"No," he replied, " these men are coming straight from the trenches they captured two days ago. There they have cleaned shaved, and tidied themselves as best they could." He explained better than any careful study the real psychology of the British fighter who, even in the most tragic moments of the campaign, preserves his smartness, sang-froid, and spirit of moral and material dandyism.

Shortly afterwards, when visiting a rest camp where two regiments were waiting their turn to go forward again into the fight, I was able to probe more deeply into the character of the Tommy. They were as calm and indifferent as though they had been enjoying a country holiday in peace time.

Democratic Camaraderie

All those young athletes, frank of eye and pleasant mannered, were engaged in their favourite amusements. , I saw tennis-courts, reading-rooms, mess-rooms, chapels, barbers' shops, bars, and even a concert-room. And as the officers have their quarters on the spot, I at once noticed the truly democratic camaraderie, such as exists in France, between plain soldiers and the higher ranks of all grades.

"This discipline does not resemble the German discipline," I said to Lord D——.

He merely smiled, and murmured, "Naturally-——"

And quite true. For a free race, a worthy race, a race of men conscious of their rights as citizens, would never submit to the regimen of terror and humiliation unending which makes the Germanic hordes into an iron machine. Read, for example, in the Paris newspapers the following telegram referring to one of the recent battles, and then say whether it would be possible for the Staff of General Joffre or of Sir. Douglas Haig to act in this way : "In the recent fighting round Metzeral the Germans were compelled to make a bayonet attack ; behind them were crouched a line of men with orders to turn their machine-guns on any columns which did not advance quickly."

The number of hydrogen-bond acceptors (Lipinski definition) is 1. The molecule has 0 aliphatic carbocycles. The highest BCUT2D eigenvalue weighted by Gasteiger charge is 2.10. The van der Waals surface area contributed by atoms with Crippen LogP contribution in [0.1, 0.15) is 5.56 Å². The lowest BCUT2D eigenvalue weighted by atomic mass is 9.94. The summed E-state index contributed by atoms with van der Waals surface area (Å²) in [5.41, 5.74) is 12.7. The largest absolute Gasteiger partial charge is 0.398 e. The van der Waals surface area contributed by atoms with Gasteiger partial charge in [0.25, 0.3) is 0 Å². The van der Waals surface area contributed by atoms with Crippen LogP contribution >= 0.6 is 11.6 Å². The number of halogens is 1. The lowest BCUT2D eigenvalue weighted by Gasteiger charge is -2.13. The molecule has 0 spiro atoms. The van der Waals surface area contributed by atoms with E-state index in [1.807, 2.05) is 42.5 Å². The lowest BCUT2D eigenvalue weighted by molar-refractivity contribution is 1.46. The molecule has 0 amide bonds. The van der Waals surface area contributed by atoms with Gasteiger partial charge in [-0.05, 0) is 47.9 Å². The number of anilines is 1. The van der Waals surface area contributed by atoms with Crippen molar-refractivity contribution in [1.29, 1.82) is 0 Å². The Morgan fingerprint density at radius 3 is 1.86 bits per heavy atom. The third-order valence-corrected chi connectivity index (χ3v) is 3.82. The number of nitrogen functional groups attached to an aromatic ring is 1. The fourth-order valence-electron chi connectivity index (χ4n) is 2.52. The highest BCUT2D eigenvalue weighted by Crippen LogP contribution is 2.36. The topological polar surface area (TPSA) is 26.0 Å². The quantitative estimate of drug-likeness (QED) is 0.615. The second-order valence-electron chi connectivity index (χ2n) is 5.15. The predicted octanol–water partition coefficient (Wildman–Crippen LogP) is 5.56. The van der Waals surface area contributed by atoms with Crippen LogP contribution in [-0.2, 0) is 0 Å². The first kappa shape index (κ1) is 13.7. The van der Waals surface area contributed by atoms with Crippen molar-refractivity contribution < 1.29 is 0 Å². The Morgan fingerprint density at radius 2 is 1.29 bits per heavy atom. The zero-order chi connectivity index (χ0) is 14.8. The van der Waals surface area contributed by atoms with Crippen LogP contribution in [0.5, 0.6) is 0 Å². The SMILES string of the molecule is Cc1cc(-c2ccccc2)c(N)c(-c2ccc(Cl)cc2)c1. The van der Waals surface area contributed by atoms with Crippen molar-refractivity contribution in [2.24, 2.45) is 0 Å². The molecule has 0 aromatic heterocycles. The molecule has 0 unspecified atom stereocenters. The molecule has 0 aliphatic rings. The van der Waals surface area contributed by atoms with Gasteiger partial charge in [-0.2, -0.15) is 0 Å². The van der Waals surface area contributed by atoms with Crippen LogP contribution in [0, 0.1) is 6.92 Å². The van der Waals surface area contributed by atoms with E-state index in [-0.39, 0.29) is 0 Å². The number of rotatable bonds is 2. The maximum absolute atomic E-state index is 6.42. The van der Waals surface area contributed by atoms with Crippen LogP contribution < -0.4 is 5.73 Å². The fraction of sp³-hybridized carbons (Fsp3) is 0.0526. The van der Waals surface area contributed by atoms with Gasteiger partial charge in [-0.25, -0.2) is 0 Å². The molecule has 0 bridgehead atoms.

No, neither British nor French could be treated in this way. Therefore, if the perfect military type is the German, the British are not and never will be a military nation. But, happily, the present war has shown that the superiority of Germany was only in her material preparedness, and never in her human elements.

How often have we heard asked; "Is there really a British Army ?"

The First 100,000

To this question there is. no clearer reply than the results of the Battle of the Somme. Would it, in fact, be possible to carry out so formidable an enterprise, fighting against the nation whose preparations for war were the cleverest, if no Army existed ? But I quite understand that military experts, when they ask this question, mean : Has Britain, in spite of her individualistic traditions and her antipathy to conscription — in fine, in spite of the spirit peculiar to her — has she already succeeded in creating the homogeneous nucleus of officers and men which constitutes what is called an army ?

Even in this sense there can be no doubt that the British should be extremely proud of what they have done. When the war broke out the British troops were not numerous. The book which tells the story of the campaigns in Belgium is entitled "The First 100,000." And this figure, in a tragedy like the present, is so insignificant that it would not suffice now to hold a sector. But when one remembers the enthusiasm with which men of all classes have voluntarily enlisted right from the beginning, until they have formed the present formidable nucleus of three or four million Tommies, one cannot but admire the real spirit of national and democratic discipline which animates this wonderful people.

Britain's Stupendous Achievement

That other countries, where conscription is the established system, should possess large armies is not to be wondered at. But that the necessary elements have been found from which to improvise what it has taken an empire like Austria centuries to accomplish, is indeed extraordinary. And this is what Great Britain has done, creating a stupendous Army while a war raged.

Naturally I saw something more than the mere size of the Army. During the few days I spent on the northern front I was able to appreciate the fighting qualities and chivalrous spirit of the British soldier. How many millions of soldiers are fighting there ? I cannot tell. How many new heavy guns are smashing the German lines ? I do not know. But this I do know : When we asked ourselves whether Kitchener's men could play an important part in this tragedy we showed supreme ignorance of the virtues of the British race.

With officers such as I saw, going into battle unmoved and fearless as if it were a friendly match, with generals such as received me, showing a tranquil consciousness of the duty they are doing, with soldiers like those who calmly performed their toilet after the Battle of Pozieres, a country can sleep peacefully, sure of victory.


a Spanish observer in a French trench